Guerry Clegg commentary: Lady Cougars earn new jewelry

March 9, 2014 

Chatil Bradford wore her newest piece of jewelry -- a nylon necklace freshly harvested Sunday from the Lumpkin Center rim. It might not go with many of her outfits. But it worked beautifully with her Columbus State uniform.

Bradford might not remove it for a while, except to share it with her teammates.

It's made of inexpensive material, but she and fellow seniors Asha Alexander and Tae Smith gave everything they had to earn it.

Now, it's priceless.

"I'm going to wear it and tell everybody, 'Yeah, we're conference champions,' " Bradford said.

Peach Belt Conference tournament champions, to be exact. Moments earlier, Bradford and her Lady Cougar teammates had survived a stressful first half to beat Georgia College 60-49.

Immediately following the championship game, the all-tournament team was announced with Bradford winning MVP honors for scoring 15 of her 17 points in the decisive second half.

Shortly afterward, the net cutting ceremony began. CSU athletic director Jay Sparks stood symbolically and purposefully at a distance and watched. One by one, the players hiked the ladders under the goals, first on the north end of the arena, then the other.

Sparks built the women's basketball from the ground up, starting as a part-time coach with hardly any resources, and building CSU into a Division II women's power.

"Besides achieving the feat to get the championship ring, there's not a better feeling than cutting down the nets," Sparks said.

"You don't think about it when the season starts. You think about winning the regular season. You think about winning the conference tournament. You think about going to the Regionals. And you think about winning the Regionals. But cutting down the nets is the culmination of winning a championship."

Bradford agreed. After all, it was one of those two nets, not her MVP award, that she took with her into the interview room.

"Oh, yes. Cutting down our OWN nets in our OWN gym," she said, her smile conveying the rest of her thoughts without the need for words. "I've never even seen the top of the rim."

Bradford and Alexander pointed out that they had never even seen the floor on a championship Sunday. Their first three Peach Belt tournaments ended with first-round losses, the last two coming at home.

"I can finally say we've done something since we've been here," Bradford said. "Our names will forever go down as the 2014 Peach Belt tournament champions."

It doesn't end here. Up next is the Southeast Regional tournament, which begins Friday. This will be their first trip to the NCAA tournament since Jonathan Norton replaced Sparks as head coach five years ago.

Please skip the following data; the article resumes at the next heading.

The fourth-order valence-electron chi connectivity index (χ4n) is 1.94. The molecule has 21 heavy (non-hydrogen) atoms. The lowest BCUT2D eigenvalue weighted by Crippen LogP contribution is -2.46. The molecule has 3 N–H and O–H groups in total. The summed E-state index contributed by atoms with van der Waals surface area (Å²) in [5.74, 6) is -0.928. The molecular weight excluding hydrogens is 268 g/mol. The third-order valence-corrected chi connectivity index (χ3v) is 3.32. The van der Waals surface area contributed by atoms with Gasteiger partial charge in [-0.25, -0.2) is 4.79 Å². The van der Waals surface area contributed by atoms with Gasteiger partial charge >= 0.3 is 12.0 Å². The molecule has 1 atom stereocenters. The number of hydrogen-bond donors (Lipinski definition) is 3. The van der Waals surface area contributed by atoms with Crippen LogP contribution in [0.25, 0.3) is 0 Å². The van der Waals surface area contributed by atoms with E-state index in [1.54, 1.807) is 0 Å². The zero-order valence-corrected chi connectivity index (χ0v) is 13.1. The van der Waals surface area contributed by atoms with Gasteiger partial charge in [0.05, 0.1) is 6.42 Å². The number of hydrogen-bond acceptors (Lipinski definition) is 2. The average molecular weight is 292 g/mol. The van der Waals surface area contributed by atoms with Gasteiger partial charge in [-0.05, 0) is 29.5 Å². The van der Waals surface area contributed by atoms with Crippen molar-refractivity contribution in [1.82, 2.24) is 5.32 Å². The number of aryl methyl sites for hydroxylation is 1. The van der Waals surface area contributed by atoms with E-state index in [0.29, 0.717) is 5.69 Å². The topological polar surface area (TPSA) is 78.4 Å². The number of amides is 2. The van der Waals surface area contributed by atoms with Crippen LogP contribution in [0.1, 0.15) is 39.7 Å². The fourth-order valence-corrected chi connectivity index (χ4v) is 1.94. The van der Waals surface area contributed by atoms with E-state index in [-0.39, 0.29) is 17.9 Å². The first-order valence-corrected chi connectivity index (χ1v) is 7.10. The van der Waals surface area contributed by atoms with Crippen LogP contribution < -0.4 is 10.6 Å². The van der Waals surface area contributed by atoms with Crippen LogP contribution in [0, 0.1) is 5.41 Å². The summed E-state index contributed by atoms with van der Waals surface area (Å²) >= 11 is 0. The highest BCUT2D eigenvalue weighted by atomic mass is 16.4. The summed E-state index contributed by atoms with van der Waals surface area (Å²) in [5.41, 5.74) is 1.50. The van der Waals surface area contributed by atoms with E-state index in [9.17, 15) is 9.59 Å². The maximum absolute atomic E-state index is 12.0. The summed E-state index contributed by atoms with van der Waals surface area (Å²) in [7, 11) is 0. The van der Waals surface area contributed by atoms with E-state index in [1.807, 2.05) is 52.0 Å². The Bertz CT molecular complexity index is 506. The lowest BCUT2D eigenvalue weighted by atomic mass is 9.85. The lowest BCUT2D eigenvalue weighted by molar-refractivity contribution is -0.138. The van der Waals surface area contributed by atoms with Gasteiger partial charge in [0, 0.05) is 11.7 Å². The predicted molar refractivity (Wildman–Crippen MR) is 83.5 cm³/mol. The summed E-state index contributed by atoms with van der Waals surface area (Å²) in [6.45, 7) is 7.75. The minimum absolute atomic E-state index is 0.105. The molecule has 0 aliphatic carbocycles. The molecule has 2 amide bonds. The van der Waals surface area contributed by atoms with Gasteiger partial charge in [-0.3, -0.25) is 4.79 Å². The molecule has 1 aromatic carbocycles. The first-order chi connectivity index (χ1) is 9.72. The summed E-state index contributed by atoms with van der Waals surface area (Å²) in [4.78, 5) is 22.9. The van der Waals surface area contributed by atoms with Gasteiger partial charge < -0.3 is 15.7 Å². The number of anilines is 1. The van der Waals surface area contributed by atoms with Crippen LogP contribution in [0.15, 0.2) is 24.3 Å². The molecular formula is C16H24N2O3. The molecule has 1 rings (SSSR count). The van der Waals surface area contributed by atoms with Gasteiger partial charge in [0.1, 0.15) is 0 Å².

The program has treaded water during the transition -- four winning seasons and 64-45 overall going into this season. Respectable, for sure. But a far cry from the days of back-to-back Elite Eight appearances.

But Sparks' confidence in Norton, his top assistant during those great seasons, has never wavered.

Norton had the double difficulty of having to replace a legend, who just happened to be his boss, during a time of financial cutbacks. The Board of Regents eliminated out-of-state tuition exemptions for scholarship athletes. So Norton had to focus on in-state players -- and so did his competition. Eight of the 14 Peach Belt members are Georgia schools. They also recruit against West Georgia, Georgia State, Georgia Southern and Valdosta State.

"Now, it's his program and we'll just sit back and watch it all happen," Sparks said.

Norton tried to redirect all the credit to his players, those three seniors in particular.

"Those seniors deserve this," Norton said. "They worked hard to make this season special. They showed a lot of leadership. They showed a lot of heart. They earned the right to cut those nets down."

Very true. But anyone who knows Norton has to be happy for him. He's always positive, always pleasant.

"I'm just happy that it happened here at Columbus State, my alma mater, where Coach Sparks and Coach (Herbert) Greene gave me my start in coaching," Norton said. "Those are my mentors. I'm just glad we have been able to get this program back to the top of the conference."

-- Guerry Clegg is an independent correspondent. You can write to him at

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